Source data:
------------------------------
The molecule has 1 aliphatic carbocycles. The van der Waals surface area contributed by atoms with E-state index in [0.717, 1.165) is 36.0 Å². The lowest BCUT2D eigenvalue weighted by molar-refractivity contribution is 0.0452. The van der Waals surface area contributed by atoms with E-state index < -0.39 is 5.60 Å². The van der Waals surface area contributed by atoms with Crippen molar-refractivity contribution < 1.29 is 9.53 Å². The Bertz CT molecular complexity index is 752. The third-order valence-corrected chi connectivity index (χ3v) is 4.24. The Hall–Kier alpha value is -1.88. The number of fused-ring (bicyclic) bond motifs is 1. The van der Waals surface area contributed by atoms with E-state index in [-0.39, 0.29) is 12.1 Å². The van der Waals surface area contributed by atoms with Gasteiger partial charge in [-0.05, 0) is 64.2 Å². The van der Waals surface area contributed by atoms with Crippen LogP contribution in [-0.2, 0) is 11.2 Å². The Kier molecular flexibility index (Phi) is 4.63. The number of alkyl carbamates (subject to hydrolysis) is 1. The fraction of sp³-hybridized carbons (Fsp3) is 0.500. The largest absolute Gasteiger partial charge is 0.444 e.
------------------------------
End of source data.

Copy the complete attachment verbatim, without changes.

The molecule has 1 aliphatic carbocycles. The van der Waals surface area contributed by atoms with E-state index in [0.717, 1.165) is 36.0 Å². The lowest BCUT2D eigenvalue weighted by molar-refractivity contribution is 0.0452. The van der Waals surface area contributed by atoms with E-state index < -0.39 is 5.60 Å². The van der Waals surface area contributed by atoms with Crippen molar-refractivity contribution < 1.29 is 9.53 Å². The Bertz CT molecular complexity index is 752. The third-order valence-corrected chi connectivity index (χ3v) is 4.24. The Hall–Kier alpha value is -1.88. The number of fused-ring (bicyclic) bond motifs is 1. The van der Waals surface area contributed by atoms with E-state index in [-0.39, 0.29) is 12.1 Å². The van der Waals surface area contributed by atoms with Gasteiger partial charge in [-0.05, 0) is 64.2 Å². The van der Waals surface area contributed by atoms with Crippen LogP contribution in [-0.2, 0) is 11.2 Å². The Kier molecular flexibility index (Phi) is 4.63. The number of alkyl carbamates (subject to hydrolysis) is 1. The fraction of sp³-hybridized carbons (Fsp3) is 0.500. The largest absolute Gasteiger partial charge is 0.444 e.